An encouraging message from Larry Hanley to all members of ATU
TriMet’s Multi-Million Dollar Radio System Continues to Fail
“TriMet’s multi-million dollar radio system continues to be plagued with serious problems,” reports Amalgamated Transit Union President Bruce Hansen. Yesterday, October 30th, Bus 2808 was at the intersection of 185th and SW Farmington Road. The time was approximately 11:10 a.m. A horrified bus operator watched as an automobile struck a pedestrian. It was obvious that the pedestrian was seriously injured. The bus operator quickly tried to summon assistance by punching the bus’s emergency alarm.
What was supposed to happen was that an alarm would sound in TriMet dispatch and the dispatcher would summon ambulance, police and fire to the scene.
What actually happened when the alarm sounded threw the dispatch crew into a panic. When dispatchers answered the alarm, all they heard were muffled words that sounded like “I am in…” Three words and then the entire radio system, covering the whole district, went dead.
The dispatchers were frantic. They knew there was an emergency somewhere on Bus 2808’s route. They didn’t know why the system was down but until it was back up, they were cut off from all operators.
In an effort to jump-start the communication, the entire system was shut down and re-booted. That process takes six to ten minutes. And they had no way of knowing whether the re-boot would work.
While the computer technicians frantically worked to bring the radio system up, the dispatchers tried to determine where to send help. They reached a road supervisor, via his hand held radio, and he began driving the route of the bus. Luckily, the supervisor quickly found the bus and help was summoned to the seriously injured pedestrian.
“Unfortunately, the new system continues to fail,” says Hansen. “The stress these repeat radio system failures place on the dispatchers, operators and supervisors is tremendous. In the last month, the system has failed at least three times. That is three times too many when lives are at risk.” Hansen blames the radio problems on the fact that TriMet never involved the dispatchers in the radio system selection process. “The workers’ expertise was once again ignored during the multi-million dollar purchase. In the past, the workers were involved and the end result was equipment that worked better and had fewer problems.”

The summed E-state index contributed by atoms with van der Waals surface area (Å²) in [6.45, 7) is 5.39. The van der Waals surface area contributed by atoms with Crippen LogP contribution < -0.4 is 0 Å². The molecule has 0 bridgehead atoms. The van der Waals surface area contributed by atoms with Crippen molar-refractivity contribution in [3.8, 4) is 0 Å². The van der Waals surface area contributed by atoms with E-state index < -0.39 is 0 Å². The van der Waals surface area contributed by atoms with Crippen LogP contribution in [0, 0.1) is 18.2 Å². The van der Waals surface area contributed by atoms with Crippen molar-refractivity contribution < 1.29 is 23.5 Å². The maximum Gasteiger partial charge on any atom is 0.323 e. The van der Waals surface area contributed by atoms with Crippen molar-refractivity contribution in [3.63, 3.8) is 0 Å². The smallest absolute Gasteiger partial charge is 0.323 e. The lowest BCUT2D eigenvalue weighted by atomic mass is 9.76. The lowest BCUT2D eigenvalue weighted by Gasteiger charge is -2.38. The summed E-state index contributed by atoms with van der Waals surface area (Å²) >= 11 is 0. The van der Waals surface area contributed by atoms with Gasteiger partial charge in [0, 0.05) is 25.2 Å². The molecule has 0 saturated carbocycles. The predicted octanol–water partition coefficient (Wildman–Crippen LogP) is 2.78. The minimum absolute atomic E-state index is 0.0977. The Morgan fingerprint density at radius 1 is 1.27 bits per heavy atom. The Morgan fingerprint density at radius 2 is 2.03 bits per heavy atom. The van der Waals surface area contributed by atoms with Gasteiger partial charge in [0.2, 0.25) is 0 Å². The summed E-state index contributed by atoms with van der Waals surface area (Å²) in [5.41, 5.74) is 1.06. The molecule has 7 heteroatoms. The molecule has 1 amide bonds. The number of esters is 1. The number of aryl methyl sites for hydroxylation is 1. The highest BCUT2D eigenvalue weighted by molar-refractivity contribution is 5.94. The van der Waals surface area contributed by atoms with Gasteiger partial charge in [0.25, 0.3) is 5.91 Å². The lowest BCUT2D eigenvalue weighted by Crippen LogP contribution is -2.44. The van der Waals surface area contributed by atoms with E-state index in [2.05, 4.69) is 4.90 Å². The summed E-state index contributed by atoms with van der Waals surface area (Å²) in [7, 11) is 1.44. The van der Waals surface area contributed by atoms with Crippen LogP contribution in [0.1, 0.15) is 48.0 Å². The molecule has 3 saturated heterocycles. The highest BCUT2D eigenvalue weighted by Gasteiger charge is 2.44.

The really sad part about this is the dispatchers that bring up the problem is being labeled as trouble makers or not wanting to do their jobs. Trimet has spent millions on this system and it still has bugs that one day might cause someone their life or serious injuries.
Transit Union and TriMet Bargaining Teams Meet Today
The parties began bargaining for the first time today. The Union began by asking questions about TriMet’s extensive proposals (over 400). In the afternoon, the Union provided TriMet with the non-economic part of the Union’s proposed changes. These are the changes the Union would like to see in the parties’ labor agreement. Most of these proposals addressed working conditions and safety issues. Asked why the Union did not provide an economic proposal, Union president Bruce Hansen stated that the Union is still waiting for TriMet to provide up-to-date health insurance information, including the anticipated costs for the next year. “Until the Union has accurate information about the cost of health insurance, we cannot formulate any economic proposals. TriMet understands this, given the emphasis they have been placing on the cost of health insurance,” says Hansen. He also noted that these costs are necessary to determine whether the health insurance that TriMet’s broker selects is, in fact, the best deal for the members and the taxpayer.